Some causes of flooding are precipitation associated with hydrometeorological and climatic phenomena, snowmelt, drainage conditions in watersheds, deforestation, urbanization, poor drainage systems without regular maintenance, inadequate management operation of dam systems, failure of constructed or landslide dams, high tide or some combination of these.

An example of landslide damming of river at risk of failure occurred in 2007 in the Grijalva River, the second largest river in the country by the volume of water it discharges. A wedge of rock and clay material, at 55 Mm3, slid and dammed the stream. The dam was estimated to have a height of 80 m, a length of 800 m and a width of 300 m, located downstream of the Malpaso Dam and upstream the Peñitas Dam. The town of Juan de Grijalva was located on the right bank of the river and was affected by the landslide and the flood wave that followed, both caused the death of 25 people. An estimated volume of 15 mm3 was filling the Grijalva River valley and creating a landslide dam which impounded the river. The potential risk of failure of this natural dam posed a grave threat to the Peñitas Dam and to more than 3 million downstream inhabitants of cities, such as Villahermosa, Cárdenas, Comalcalco and Huimanguillo (state of Tabasco). The problem was solved by constructing a channel on the material slid, so the river was returned to its natural course.

From the analysis of several floods in Mexico, it has been concluded that long‐term heavy rainfall in large basins is associated with river flooding, whereas short‐term heavy rainfall in small basins is related to pluvial flooding. The flood management strategies must also consider the presence of debris flow.

The flood problem becomes more complex for the wide range of factors involved and their variability, for example, precipitation intensity is already being influenced by climate change. In addition, inappropriate development policies encourage unplanned urbanization, piping of channels and/or engineering projects that reduce the flow capacity of the rivers.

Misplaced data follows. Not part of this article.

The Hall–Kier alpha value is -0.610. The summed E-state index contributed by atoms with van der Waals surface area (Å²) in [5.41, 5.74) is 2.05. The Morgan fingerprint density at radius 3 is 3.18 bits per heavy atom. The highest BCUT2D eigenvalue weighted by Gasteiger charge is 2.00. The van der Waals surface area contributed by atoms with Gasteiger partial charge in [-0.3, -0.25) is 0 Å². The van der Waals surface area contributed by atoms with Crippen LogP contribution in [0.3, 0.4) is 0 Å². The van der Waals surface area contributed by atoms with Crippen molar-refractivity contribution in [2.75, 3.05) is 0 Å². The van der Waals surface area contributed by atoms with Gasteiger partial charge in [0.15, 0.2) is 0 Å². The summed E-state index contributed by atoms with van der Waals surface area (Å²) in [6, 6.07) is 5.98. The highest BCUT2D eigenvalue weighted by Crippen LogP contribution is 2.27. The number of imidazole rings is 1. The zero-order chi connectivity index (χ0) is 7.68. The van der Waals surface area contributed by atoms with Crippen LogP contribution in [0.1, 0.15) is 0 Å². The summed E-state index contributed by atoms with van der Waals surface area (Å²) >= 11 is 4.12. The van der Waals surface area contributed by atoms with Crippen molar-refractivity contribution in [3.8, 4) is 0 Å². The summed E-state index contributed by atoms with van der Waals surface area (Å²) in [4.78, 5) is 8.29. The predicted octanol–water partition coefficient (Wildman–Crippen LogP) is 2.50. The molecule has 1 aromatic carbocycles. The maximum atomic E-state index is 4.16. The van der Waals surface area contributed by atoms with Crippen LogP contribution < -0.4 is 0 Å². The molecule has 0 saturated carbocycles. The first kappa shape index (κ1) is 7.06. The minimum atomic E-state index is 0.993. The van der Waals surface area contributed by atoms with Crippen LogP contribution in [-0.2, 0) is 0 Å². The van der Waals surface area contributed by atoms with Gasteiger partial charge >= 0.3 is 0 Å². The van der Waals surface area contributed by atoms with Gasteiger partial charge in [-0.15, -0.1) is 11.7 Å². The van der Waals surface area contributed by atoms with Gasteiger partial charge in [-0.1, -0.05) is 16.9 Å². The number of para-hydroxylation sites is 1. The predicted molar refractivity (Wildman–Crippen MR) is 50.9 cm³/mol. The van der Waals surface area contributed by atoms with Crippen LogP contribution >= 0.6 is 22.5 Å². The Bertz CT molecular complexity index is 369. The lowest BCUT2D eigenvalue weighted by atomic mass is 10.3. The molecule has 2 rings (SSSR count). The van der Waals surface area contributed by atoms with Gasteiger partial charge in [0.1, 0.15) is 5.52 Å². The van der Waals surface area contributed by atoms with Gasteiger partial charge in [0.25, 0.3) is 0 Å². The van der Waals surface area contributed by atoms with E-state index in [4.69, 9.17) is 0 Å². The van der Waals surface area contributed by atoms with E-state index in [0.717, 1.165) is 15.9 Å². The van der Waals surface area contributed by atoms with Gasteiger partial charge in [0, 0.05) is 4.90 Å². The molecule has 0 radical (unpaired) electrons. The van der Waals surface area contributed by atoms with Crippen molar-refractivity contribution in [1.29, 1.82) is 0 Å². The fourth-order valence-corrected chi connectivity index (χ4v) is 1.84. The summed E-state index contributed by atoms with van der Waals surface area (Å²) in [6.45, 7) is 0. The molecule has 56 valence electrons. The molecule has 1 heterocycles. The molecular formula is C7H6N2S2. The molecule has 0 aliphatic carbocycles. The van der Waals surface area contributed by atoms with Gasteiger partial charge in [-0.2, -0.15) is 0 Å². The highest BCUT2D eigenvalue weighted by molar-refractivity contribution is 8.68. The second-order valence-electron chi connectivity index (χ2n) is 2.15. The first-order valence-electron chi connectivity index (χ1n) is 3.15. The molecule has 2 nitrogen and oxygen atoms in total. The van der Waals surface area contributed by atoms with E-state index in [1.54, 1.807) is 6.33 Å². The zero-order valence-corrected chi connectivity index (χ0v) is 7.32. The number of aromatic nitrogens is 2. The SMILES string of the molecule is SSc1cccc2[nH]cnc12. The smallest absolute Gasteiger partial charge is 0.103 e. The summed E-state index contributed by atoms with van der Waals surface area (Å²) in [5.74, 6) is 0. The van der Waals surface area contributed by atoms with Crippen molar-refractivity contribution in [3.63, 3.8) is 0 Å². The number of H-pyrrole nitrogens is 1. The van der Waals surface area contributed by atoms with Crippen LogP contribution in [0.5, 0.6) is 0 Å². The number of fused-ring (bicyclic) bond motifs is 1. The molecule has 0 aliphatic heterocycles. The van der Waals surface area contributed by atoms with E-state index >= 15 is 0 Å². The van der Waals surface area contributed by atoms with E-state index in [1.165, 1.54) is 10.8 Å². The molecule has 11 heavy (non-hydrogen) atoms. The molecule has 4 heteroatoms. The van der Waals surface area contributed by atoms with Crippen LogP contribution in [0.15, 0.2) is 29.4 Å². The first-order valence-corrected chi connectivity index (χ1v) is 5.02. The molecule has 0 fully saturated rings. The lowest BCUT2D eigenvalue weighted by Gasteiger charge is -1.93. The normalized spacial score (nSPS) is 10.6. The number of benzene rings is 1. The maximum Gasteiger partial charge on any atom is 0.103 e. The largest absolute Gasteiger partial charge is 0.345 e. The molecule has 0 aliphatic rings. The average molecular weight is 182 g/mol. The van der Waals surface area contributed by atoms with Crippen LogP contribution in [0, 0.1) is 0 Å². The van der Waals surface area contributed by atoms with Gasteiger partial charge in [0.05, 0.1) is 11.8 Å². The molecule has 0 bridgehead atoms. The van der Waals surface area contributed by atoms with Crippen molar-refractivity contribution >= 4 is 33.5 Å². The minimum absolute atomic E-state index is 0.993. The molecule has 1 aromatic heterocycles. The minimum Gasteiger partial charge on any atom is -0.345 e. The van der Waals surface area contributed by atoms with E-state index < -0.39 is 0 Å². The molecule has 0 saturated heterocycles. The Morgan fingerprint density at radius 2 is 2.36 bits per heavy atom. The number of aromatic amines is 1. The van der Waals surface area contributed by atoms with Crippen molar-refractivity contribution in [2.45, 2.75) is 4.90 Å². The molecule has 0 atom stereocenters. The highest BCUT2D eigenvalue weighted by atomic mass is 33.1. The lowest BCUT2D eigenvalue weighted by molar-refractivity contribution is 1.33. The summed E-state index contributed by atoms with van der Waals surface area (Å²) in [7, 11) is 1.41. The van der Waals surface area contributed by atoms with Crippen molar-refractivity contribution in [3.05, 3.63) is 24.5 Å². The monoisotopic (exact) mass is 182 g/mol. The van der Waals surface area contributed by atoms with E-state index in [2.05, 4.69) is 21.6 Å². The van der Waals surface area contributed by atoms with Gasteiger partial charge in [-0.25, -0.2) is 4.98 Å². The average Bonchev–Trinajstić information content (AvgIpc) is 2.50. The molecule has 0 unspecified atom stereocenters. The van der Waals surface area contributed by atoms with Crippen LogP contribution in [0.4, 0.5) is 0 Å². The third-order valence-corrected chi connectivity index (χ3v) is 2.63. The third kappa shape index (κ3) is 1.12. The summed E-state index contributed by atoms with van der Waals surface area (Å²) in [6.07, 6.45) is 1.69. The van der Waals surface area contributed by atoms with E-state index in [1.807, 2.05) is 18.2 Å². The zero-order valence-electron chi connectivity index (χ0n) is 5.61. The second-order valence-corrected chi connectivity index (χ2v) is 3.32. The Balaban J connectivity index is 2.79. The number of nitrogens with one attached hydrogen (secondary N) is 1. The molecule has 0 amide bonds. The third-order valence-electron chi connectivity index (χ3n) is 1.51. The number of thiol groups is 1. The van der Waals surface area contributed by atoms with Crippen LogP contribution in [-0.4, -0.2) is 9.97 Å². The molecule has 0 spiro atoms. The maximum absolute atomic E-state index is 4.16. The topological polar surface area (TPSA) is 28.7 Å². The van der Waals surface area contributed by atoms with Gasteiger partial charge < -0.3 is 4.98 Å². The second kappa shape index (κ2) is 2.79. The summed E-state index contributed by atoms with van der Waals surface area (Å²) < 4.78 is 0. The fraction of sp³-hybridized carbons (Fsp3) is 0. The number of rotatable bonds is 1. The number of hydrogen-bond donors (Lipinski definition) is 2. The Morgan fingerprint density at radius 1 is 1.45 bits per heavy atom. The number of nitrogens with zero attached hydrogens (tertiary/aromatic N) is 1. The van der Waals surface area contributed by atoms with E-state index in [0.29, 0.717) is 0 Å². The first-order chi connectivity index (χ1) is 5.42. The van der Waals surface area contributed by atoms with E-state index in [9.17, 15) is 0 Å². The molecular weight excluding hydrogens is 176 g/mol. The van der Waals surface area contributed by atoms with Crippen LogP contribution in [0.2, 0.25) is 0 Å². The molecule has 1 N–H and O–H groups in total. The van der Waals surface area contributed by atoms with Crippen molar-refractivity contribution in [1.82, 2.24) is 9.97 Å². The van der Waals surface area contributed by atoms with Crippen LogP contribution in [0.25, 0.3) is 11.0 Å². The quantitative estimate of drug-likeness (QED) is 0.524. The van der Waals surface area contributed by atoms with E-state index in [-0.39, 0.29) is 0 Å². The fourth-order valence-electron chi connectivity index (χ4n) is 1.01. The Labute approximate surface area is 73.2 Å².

It has been estimated that 162,000 km2 of the Mexican territory are susceptible to flooding, see Figure 4. Although this accounted for only 8% of its territory, the socio‐economic impact may be equivalent up to billions of dollars, according to the affected urban zones, their population density, economic activities, existing infrastructure and, above all, their vulnerability and resilience.

Figure 4.

Location and delineation of the main wetlands in Mexico. Source: INEGI [14].

5. Severe floods in Mexico

There is information about floods in the city of Tenochtitlan until 1521 and in New Spain in later years. Since then, structural and non‐structural measures for flood control have been adopted. In Table 1, some of the worst floods recorded in central Mexico are listed.

YearEvent
1446First great flood in Tenochtitlán, some sectors of the city were flooded due to heavy rainfall [5]
1449Tenochtitlán suffered another flood and a 16 kilometer long embankment was constructed [20]
1499Another flood occurred in Tenochtitlán that covered streets and squares and later reached the lake through the canals. As a result, the water level of the lake raised and it was necessary to build new dykes [17]
1555On 10th October, intense precipitation began in the Valley of Mexico; after 4 days, people were forced to transport in canoes [17]
1604The city of Mexico suffered floods that persisted during months, the only way of water removal was by evaporation. It was then decided to build an artificial outlet to drain excess water into the Tula river basin [6]